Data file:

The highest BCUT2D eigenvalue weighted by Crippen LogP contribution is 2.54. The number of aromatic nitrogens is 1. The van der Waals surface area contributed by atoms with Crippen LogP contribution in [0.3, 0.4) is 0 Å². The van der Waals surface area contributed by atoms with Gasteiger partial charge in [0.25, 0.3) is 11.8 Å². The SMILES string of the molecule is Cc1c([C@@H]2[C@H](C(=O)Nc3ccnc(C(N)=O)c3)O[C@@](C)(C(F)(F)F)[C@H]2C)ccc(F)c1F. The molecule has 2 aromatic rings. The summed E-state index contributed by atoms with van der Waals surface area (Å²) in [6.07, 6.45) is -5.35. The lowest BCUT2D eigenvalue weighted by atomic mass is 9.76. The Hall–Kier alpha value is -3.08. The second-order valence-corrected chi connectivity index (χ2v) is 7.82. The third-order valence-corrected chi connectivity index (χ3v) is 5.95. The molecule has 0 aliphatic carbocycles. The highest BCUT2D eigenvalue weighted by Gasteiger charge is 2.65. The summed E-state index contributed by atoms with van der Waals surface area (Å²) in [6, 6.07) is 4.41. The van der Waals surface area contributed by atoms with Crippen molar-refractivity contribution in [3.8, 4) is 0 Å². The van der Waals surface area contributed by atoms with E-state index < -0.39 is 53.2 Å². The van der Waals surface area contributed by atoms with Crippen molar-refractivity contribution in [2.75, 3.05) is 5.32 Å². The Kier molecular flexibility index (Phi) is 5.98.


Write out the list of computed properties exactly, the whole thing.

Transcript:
The highest BCUT2D eigenvalue weighted by Crippen LogP contribution is 2.54. The number of aromatic nitrogens is 1. The van der Waals surface area contributed by atoms with Crippen LogP contribution in [0.3, 0.4) is 0 Å². The van der Waals surface area contributed by atoms with Gasteiger partial charge in [0.25, 0.3) is 11.8 Å². The SMILES string of the molecule is Cc1c([C@@H]2[C@H](C(=O)Nc3ccnc(C(N)=O)c3)O[C@@](C)(C(F)(F)F)[C@H]2C)ccc(F)c1F. The molecule has 2 aromatic rings. The summed E-state index contributed by atoms with van der Waals surface area (Å²) in [6.07, 6.45) is -5.35. The lowest BCUT2D eigenvalue weighted by atomic mass is 9.76. The Hall–Kier alpha value is -3.08. The second-order valence-corrected chi connectivity index (χ2v) is 7.82. The third-order valence-corrected chi connectivity index (χ3v) is 5.95. The molecule has 0 aliphatic carbocycles. The highest BCUT2D eigenvalue weighted by Gasteiger charge is 2.65. The summed E-state index contributed by atoms with van der Waals surface area (Å²) in [6, 6.07) is 4.41. The van der Waals surface area contributed by atoms with Crippen molar-refractivity contribution in [3.8, 4) is 0 Å². The van der Waals surface area contributed by atoms with E-state index < -0.39 is 53.2 Å². The van der Waals surface area contributed by atoms with Crippen molar-refractivity contribution in [2.75, 3.05) is 5.32 Å². The Kier molecular flexibility index (Phi) is 5.98.